17. What was your family food culture when you were growing up? I grew up in an immigrant Korean household in Pittsburgh, PA. My mother had come from a well-to-do family and had never even boiled water prior to marrying my father. After their wedding, she took some cooking classes and learned some rudimentary Korean cooking. Unfortunately, my mother is not a natural cook, and due to lack of desire/interest, her cooking skills never really developed. My father, being a tradition Korean man, did not cook (although, now that he is retired, he is really keen on learning how to cook). When my mother immigrated to the US (2 years after my father did), one of our neighbors was a lovely Italian-American family. The mother in the family befriended my mother and taught her how to a) make lasagne, b) make tomato sauce, and c) make cherry cheesecake. Normally, all of our meals were rice, various banchan, and a protein (typical Korean meal), but on birthdays, my mother would prepare her Italian meal: lasagne and cherry cheesecake. In fact, she would also cook this same meal anytime one of our Caucasian friends would come over. I think she got tired of cooking the same meal over and over because sometime in my early teens the lasagne and cherry cheesecake dissapeared for good. Hmm, must ask her about this... If my mother had to branch out beyond the lasagne and cheesecake, it was to grab something processed (Cambells soup, Kraft Mac & Cheese, frozen pizza, etc). My mother, as I mentioned above, is not really a skilled cook, and my father encouraged me to cook in my teens (probably to get a reasonably edible meal once in a while). The first thing I remember cooking is Betty Crocker's Boxed potato gratin. After I made the boxed thing a couple times, I wondered why no make it from real potatoes, and it started there... Another strange thing I only discovered after leaving home...we never ate chicken at home. I thought it was just because they didn't eat chicken in Korea. Turns out that my mother refused to eat chicken because she was born in the year of the chicken, and also refused to cook it! Was meal time important? Very. Although we would have dinner together as a family most nights, dinner time would vary anywhere from 6pm to 8pm. My mother insisted that we wait until my father came home from work to eat, but as he was an OB/GYN, we were never sure what time that would be. If by 8pm he wasn't home, we started dinner without him. Was cooking important? Ummm, see my answer to the first question. What were the penalties for putting elbows on the table? No. My parents didn't grow up with Western table manners, so they weren't instilled on us. This is not to say that we ate like barbarians, just that the nuances weren't considered that important. Who cooked in the family? My mother. Later, I contributed. Were restaurant meals common, or for special occassions? Restaruant meals weren't common. If we did go out to eat, it was Korean or Chinese. We would go out for Christmas and Easter brunch to a nice hotel. Actually, the first "restaurant" meal I remember enjoying was when I was 4 years old. It was Thanksgiving on my father was on call in the Hospital. My mother thought that we should have a family dinner on Thanksgiving, despite my father's call schedule and brought my brothers and myself to the hospital to have dinner in the cafeteria. It was the first Western Thanksgiving food i had ever eaten. I marveled at the rubbery, dry turkey breast swimming in the plastic gravy, the reconstituted mashed potatoes, and JELLO! I loved it! Did children have a "kiddy table" when guests were over? Yes, simply because there wasn't enough space to the table. When did you get that first sip of wine? I don't remember exactly how young I was, but it was Champagne on New Years when I was in grade school Was there a pre-meal prayer? Yes, my parents are avid churchgoers (although even they admit that it's more for a social outlet than a religious thing). Was there a rotating menu (e.g., meatloaf every Thursday)? Yes, the same thing every day...pretty much. How much of your family culture is being replicated in your present-day family life? Very little. We have few family meals as my husband works late, and my son's bedtime is 6:30. My goal for this year is to instill more family meals into our routine, particularly in weekends. We all eat the same thing, just at different times. I cook all of our meals from scratch, and love to cook all cuisines...except Korean. I actually don't know how to cook any Korean dishes, and as the only Korean dish my French husband likes is Bulgogi, there aren't too many reasons to learn. Also, unlike my mother, we do love roasted chicken, and I usually roast one a week.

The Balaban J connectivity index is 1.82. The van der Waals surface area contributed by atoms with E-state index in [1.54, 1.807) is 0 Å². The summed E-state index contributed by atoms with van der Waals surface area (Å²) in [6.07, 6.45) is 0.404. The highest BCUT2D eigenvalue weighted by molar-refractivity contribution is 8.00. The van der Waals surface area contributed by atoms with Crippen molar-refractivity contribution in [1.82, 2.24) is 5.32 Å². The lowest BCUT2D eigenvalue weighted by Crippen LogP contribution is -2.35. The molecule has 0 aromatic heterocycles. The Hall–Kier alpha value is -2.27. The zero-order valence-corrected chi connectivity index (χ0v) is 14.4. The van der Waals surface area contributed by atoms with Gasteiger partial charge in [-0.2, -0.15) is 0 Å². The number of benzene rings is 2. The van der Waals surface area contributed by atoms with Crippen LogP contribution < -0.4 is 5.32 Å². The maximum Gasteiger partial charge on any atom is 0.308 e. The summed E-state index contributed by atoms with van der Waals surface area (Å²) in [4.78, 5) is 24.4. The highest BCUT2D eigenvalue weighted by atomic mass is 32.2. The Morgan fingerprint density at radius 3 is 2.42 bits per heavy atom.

18. Here are a variety of suggestions: Comptoir Gascon The Lonsdale (good drinks, buzzy, decent food) E&O/8 over 8 Le Cercle Vinoteca